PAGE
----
Fairs & Festivals – The Farm Crisis & 4-H
Hello, Radio Readers. I’m Jane Holwerda from Dodge City, Kansas, for our Fall 2022 Read: Rural Life: Revisited.
Toward the end of Sherwood Anderson’s Winesburg, Ohio, a novel set in a small rural town in the early 1900s, Anderson describes a county fair, in his world, an annual autumn event that transforms the sleepy burg into a kind of human maelstrom, with crowds filling the streets, stores and sidewalks of Winesburg.
In Anderson’s words, people “pour[ed] in from the town and the country all around” so that the town is “filled to overflowing with life….itch[ing] and squirim[ing] with life.” In stores, clerks run about madly while customers murmur, along the sidewalks, people “surg[e] up and down like cattle confined in a pen;” children clamor and run around and into adults who shout out. Streets are filled with buggies and wagons, horses stamp and whinny, horns of a band blare, fiddlers tune their fiddles, and all the other sounds of “crowding, moving life,” as Anderson writes, of “an American town work[ing] terribly at the task of amusing itself.”
I think I love a county fair as much as the next person, but Anderson’s version sounds atypical to me. I mean where are the beauty pageants and piglet races, the beer tents and fried foods, the twangy guitars? The rodeo? The carnival rides? And the 4-H exhibits, all those handmade and homemade goods set out with hopes of being awarded blue ribbons; all the rich aromas of loam, manure, hay and hide as all those 4-Hers lead their stock, stock hand-raised and bottle-fed, shampooed and curried at the fair, for judging and then off to auction in the sale barn?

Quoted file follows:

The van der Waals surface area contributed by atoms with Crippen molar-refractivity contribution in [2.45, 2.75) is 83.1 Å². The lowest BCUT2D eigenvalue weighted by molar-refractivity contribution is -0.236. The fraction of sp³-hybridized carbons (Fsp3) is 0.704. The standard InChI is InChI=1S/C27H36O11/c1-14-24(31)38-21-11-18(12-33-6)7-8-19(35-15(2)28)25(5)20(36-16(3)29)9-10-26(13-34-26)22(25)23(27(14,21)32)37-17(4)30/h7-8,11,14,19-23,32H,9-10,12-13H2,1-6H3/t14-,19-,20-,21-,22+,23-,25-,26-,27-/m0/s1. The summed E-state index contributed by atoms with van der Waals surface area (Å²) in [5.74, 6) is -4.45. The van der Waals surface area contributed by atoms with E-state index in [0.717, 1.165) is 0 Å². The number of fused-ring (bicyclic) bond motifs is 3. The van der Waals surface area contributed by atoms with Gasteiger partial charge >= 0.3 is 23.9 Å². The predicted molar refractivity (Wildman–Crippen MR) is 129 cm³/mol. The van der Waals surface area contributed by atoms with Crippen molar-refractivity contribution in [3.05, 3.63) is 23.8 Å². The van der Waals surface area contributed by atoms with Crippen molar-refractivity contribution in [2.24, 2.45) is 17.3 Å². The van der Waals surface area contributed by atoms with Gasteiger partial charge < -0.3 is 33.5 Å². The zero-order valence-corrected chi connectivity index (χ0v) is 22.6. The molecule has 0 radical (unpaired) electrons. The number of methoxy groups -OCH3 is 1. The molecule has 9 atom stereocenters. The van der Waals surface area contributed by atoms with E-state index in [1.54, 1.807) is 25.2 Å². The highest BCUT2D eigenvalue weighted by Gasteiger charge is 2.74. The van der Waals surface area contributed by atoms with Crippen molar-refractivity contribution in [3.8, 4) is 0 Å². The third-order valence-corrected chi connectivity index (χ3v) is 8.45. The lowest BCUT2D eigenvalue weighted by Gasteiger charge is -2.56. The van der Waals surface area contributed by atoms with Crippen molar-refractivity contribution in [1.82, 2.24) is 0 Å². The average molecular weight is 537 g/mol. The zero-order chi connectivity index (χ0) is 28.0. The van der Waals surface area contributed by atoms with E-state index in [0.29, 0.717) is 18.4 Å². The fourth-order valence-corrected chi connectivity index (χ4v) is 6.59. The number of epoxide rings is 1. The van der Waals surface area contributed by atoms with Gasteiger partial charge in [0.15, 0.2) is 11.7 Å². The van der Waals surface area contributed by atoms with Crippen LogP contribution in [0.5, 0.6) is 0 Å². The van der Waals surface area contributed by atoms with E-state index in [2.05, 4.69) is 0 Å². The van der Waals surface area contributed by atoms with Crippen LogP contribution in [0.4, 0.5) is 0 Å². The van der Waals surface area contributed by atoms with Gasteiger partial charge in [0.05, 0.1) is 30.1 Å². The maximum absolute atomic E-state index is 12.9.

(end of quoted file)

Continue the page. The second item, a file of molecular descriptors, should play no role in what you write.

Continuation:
As it turns out, 4-H evolved from a youth group founded in Clark County, Ohio, not far from Sherwood Anderson’s birthplace. The purpose of the youth group was to teach farm kids basic agricultural principles. The first 4-H clubs were established in 1912 in Minnesota, with the 4-leaf clover emblem and motto of “head, heart, hands, and health” as an after-school agricultural club. In 1914, the Smith-Lever Act established the Cooperative Extension System at USDA and nationalized 4‑H, with a holistic vision for well-being, a schedule for practical and applied learning in animal science, home ec, handcrafts, and leadership.
A way, really, to train rural kids for a productive and sustainable rural life. I myself had a limited run in a local 4-H chapter, as parliamentarian, and a few handcraft exhibits; of my peers, those who were legitimate members of 4-H by virtue of living on a farm, most have fulfilled the 4-H motto, but only a very few are still on the farm, still in the area, or involved with agriculture. What were our choices? About the time many of us who’d been in 4-H together were graduating from high school, the Farm Crisis of the 1980s was rumbling towards us, eating up family farms and funds.
It’s unclear whether Anderson, or his characters in his novel Winesburg, Ohio, were aware of then recently nationalized rural youth organization 4H. It’s unclear whether Anderson or his characters were aware of the looming farm crisis of the 1920s, just a few years ahead of the novel’s time frame. But towards the end of the novel, at the end of the county fair, Winesburg is emptied and unearthly silent, its two best prospects resolved to seek greener pastures.
And 4-H? According to its organizational website, 4H has extended its reach to include rural, urban, and suburban communities to support activities related to environment and climate, STEM and computer science to “improve the nation’s ability to compete in key scientific fields.”
For HPPR’s Radio Readers, I’m Jane Holwerda from Dodge City, Kansas. Will I see you at the fair?